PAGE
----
Contact: Jeff Murphy
WARRENSBURG - 9/26/2006 - Although their institutions may differ in size and mission, two state university leaders demonstrated their unity this week on issues like Governor Matt Blunt's Lewis and Clark Initiative and the need for stronger state support for public higher education.
Forum Brings Area Officials Together
MU President Elson Floyd and UCM President Aaron Podolefsky spoke about key issues facing institutions across the state when they hosted a higher education forum Sept. 25, at UCM.
The forum was attended by more than 100 people, including representatives of UCM and MU; the Missouri Coordinating Board for Higher Education; area chambers of commerce; city, county and state officials; candidates for public offices; and media. It was part of a collaborative series of events being conducted on campuses around the state to provide frank discussion about Missouri's public universities, higher education's impact on citizens and the economic welfare of the state.
Investment in Higher Education Discussed
"My colleagues and I have been going around the state talking about the reinvestment in higher education," Floyd said as he spoke in the UCM's Elliott Union ballroom.
He stressed that despite declining state funding for higher education in recent years, Missouri's public universities continue to support academic excellence through stewardship of their resources, including measures such as administrative streamlining and strengthening student financial aid.
Institutions, Floyd said, are taking measures to keep costs down, but the state legislature needs to follow their lead by increasing its support for higher education.
Student Share of Expenses Climb
According to the MU president, students' share of their college expenses has steadily climbed during this decade. As an example, he cited that in 2000, 55 percent of MU's operating budget came from state appropriations and 35.8 percent was derived from tuition and fees. That has changed significantly in Fiscal Year 2007, with 47.8 percent of the operating budget coming from tuition and fees and 39.1 percent from state appropriations.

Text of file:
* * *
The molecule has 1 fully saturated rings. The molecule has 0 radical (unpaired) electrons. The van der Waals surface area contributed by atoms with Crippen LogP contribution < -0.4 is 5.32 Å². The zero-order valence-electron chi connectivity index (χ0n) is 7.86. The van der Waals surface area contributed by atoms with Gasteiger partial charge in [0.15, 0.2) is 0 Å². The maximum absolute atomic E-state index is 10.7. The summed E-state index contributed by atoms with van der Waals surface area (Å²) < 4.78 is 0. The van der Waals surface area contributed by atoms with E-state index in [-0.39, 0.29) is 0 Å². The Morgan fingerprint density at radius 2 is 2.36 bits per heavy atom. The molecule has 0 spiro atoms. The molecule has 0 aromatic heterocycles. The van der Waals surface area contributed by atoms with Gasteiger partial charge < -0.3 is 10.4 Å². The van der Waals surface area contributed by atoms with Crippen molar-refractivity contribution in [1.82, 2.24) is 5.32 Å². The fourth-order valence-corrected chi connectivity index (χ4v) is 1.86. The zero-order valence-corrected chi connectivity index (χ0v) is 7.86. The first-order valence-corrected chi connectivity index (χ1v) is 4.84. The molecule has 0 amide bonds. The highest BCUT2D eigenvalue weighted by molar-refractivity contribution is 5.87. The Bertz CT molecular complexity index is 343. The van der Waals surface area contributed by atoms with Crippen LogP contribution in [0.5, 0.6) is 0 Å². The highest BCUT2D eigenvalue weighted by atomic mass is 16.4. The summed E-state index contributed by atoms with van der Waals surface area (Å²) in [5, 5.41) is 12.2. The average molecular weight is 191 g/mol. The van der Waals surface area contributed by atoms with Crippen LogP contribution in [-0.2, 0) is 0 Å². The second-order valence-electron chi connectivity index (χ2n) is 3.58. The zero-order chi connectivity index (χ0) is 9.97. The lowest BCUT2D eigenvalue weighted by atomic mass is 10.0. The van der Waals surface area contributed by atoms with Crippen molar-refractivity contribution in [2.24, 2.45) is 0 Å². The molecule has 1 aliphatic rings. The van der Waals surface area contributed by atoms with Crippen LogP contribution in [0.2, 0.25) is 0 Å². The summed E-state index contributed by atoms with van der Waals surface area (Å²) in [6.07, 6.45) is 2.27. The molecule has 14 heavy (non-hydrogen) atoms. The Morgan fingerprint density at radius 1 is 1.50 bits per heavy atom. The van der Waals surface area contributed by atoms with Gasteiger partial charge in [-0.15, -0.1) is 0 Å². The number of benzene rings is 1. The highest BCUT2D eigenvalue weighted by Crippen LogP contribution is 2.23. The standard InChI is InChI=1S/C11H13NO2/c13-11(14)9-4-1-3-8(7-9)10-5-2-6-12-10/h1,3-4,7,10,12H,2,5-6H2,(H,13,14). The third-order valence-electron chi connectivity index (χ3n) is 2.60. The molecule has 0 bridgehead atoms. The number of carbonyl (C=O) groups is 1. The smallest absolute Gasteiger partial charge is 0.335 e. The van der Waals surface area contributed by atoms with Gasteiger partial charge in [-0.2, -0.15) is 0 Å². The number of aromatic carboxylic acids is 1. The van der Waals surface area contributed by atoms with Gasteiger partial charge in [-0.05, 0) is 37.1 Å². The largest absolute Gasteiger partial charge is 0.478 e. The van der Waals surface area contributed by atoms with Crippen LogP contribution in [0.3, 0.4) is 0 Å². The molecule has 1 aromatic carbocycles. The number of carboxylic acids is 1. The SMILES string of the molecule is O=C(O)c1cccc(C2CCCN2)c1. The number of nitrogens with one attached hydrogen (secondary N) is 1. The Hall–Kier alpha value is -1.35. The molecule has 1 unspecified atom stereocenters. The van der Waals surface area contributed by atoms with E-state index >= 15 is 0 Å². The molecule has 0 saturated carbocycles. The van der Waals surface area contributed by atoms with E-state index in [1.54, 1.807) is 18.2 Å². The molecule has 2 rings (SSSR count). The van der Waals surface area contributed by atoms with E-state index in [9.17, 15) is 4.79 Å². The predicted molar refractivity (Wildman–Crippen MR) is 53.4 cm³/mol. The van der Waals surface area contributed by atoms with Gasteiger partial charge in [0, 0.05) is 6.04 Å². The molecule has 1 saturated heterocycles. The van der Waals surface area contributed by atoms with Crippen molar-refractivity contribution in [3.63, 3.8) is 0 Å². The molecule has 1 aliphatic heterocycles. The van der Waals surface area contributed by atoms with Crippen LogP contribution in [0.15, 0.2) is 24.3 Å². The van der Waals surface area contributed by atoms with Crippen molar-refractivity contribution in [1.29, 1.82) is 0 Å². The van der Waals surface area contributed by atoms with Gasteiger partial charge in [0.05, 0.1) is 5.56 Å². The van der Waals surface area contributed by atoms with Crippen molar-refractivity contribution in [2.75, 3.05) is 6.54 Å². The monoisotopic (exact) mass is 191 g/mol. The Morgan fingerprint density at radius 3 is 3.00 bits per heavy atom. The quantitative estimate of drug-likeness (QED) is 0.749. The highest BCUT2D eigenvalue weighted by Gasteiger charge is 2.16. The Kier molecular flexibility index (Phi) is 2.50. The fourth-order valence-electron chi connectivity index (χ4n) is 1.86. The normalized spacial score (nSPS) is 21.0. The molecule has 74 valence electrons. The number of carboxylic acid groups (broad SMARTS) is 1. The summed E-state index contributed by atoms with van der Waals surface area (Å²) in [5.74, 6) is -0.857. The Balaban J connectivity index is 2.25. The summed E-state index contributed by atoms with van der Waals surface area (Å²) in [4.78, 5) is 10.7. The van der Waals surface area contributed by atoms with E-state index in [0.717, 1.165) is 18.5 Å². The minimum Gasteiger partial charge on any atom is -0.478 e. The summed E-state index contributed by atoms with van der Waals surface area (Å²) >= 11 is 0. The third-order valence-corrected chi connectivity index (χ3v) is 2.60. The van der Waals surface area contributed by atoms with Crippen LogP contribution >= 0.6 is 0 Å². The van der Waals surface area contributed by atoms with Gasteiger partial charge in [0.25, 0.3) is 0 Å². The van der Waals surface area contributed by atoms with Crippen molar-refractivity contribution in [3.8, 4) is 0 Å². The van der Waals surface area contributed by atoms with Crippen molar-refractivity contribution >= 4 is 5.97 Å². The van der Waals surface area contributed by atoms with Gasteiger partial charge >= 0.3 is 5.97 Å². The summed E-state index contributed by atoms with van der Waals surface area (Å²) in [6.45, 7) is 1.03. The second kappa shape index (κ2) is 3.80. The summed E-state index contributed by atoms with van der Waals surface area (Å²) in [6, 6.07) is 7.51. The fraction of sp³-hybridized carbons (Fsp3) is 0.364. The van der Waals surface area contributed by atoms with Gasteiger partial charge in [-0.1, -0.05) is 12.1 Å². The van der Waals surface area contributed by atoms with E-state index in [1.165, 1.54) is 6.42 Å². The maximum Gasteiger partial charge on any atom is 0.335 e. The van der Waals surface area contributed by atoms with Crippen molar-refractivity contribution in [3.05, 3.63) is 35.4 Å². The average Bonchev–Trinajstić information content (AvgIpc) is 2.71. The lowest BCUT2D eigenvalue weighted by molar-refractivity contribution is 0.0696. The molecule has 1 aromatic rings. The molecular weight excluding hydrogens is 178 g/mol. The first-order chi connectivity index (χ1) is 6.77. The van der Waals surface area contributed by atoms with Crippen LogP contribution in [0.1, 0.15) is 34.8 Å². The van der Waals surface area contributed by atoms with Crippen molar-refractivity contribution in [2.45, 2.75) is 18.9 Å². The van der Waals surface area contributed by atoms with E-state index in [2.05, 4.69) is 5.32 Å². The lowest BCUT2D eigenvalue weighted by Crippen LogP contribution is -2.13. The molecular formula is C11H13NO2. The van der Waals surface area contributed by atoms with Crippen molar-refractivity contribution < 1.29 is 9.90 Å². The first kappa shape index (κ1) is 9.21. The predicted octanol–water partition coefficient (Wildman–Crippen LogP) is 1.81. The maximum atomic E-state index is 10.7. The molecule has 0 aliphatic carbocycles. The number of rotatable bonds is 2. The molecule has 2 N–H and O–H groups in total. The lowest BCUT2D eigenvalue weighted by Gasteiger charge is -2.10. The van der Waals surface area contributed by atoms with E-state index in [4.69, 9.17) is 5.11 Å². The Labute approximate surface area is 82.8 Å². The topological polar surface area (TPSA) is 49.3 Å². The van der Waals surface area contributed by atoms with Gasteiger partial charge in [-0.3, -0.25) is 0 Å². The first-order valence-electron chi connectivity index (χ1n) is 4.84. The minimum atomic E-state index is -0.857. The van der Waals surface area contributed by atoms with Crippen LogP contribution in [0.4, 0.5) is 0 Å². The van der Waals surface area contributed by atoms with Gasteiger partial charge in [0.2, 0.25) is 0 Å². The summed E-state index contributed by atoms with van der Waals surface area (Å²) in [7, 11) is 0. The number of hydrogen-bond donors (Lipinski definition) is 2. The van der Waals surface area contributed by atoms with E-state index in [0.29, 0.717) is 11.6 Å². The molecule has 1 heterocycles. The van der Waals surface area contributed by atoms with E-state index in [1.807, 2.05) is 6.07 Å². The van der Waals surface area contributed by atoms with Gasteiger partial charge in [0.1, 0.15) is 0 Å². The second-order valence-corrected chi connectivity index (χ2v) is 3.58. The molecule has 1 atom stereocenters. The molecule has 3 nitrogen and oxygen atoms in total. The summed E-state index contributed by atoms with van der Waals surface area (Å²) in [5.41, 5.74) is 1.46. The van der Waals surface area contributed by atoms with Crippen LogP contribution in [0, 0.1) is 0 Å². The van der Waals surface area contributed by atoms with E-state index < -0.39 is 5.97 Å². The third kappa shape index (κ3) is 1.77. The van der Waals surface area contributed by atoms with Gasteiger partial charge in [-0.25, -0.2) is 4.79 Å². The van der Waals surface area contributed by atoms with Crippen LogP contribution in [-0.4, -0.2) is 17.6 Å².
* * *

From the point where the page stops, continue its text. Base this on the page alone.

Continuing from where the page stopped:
"We know the dollars coming into our institutions are very precious and limited. We need to continue to ensure we have access, affordability and accountability," Floyd said.
Inflationary Increases Not Being Covered
Podolefsky said the increase in the "cost" of education (what the university expends to educate a student) is not driving the "price" (what students and parents pay). The price has gone up because institutions do not receive enough state funding to cover inflationary increases.
He pointed out that UCM, like many other state-supported institutions, has sought ways to help students to fund their education through scholarships, regular student employment and work-study programs. The university annually provides about $10 million in institutional funds for student financial assistance.
Lewis and Clark Initiative Discussed
Both men spoke briefly and fielded some questions related to their support for Missouri Governor's Lewis and Clark Initiative. This is a proposal, which is still pending in the legislative process, to raise about $335 million for capital improvements at colleges and universities across the state from the sale of the Missouri Higher Education Loan Authority.
Funding Benefits Capital Improvements
Of that amount, MU would receive about $94 million for capital improvement projects, of which $84 million would go toward building a health sciences research center at the university. UCM would receive $13.2 million for renovation of its Morrow-Garrison complex, which houses health and human services-related programs. UCM would provide an additional $2 million toward the project.
"We are at the point of critical need," Podolefsky said, noting that most buildings on university campuses need renovation about every 25 years. Without state capital funding, many of these improvements are not possible.
UCM Aaron Podolefsky, left, and Elson Floyd, president of MU,
led a higher education forum discussing key issues facing Missouri's
colleges and universities Sept. 25 at UCM.